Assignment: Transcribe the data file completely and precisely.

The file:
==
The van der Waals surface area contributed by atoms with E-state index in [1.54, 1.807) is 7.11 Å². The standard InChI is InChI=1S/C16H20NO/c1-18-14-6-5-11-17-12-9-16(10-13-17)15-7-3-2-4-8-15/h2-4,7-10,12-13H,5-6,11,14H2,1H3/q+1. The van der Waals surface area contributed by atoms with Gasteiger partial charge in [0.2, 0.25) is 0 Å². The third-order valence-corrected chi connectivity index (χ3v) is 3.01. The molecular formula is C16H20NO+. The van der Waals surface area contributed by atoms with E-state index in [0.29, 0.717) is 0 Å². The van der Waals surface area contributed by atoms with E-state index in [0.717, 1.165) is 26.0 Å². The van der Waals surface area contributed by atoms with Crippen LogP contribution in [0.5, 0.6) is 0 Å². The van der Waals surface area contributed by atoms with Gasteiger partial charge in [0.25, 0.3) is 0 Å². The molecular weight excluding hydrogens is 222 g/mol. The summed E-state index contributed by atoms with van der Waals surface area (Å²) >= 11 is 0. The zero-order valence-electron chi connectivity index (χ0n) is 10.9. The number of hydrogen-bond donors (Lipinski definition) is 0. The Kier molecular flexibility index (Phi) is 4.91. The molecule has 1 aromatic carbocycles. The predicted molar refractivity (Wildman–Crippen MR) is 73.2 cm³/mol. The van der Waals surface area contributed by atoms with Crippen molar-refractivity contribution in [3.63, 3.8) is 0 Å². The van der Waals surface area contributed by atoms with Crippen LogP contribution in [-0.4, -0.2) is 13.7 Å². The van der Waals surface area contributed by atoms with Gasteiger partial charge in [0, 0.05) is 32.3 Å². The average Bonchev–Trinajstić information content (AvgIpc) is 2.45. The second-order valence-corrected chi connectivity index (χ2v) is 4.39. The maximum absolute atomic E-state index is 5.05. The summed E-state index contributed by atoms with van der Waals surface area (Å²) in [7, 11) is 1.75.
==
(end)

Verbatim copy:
The van der Waals surface area contributed by atoms with E-state index in [1.54, 1.807) is 7.11 Å². The standard InChI is InChI=1S/C16H20NO/c1-18-14-6-5-11-17-12-9-16(10-13-17)15-7-3-2-4-8-15/h2-4,7-10,12-13H,5-6,11,14H2,1H3/q+1. The van der Waals surface area contributed by atoms with Gasteiger partial charge in [0.2, 0.25) is 0 Å². The third-order valence-corrected chi connectivity index (χ3v) is 3.01. The molecular formula is C16H20NO+. The van der Waals surface area contributed by atoms with E-state index in [0.29, 0.717) is 0 Å². The van der Waals surface area contributed by atoms with E-state index in [0.717, 1.165) is 26.0 Å². The van der Waals surface area contributed by atoms with Crippen LogP contribution in [0.5, 0.6) is 0 Å². The van der Waals surface area contributed by atoms with Gasteiger partial charge in [0.25, 0.3) is 0 Å². The molecular weight excluding hydrogens is 222 g/mol. The summed E-state index contributed by atoms with van der Waals surface area (Å²) >= 11 is 0. The zero-order valence-electron chi connectivity index (χ0n) is 10.9. The number of hydrogen-bond donors (Lipinski definition) is 0. The Kier molecular flexibility index (Phi) is 4.91. The molecule has 1 aromatic carbocycles. The predicted molar refractivity (Wildman–Crippen MR) is 73.2 cm³/mol. The van der Waals surface area contributed by atoms with Crippen molar-refractivity contribution in [3.63, 3.8) is 0 Å². The van der Waals surface area contributed by atoms with Crippen LogP contribution in [-0.4, -0.2) is 13.7 Å². The van der Waals surface area contributed by atoms with Gasteiger partial charge in [0, 0.05) is 32.3 Å². The average Bonchev–Trinajstić information content (AvgIpc) is 2.45. The second-order valence-corrected chi connectivity index (χ2v) is 4.39. The maximum absolute atomic E-state index is 5.05. The summed E-state index contributed by atoms with van der Waals surface area (Å²) in [7, 11) is 1.75.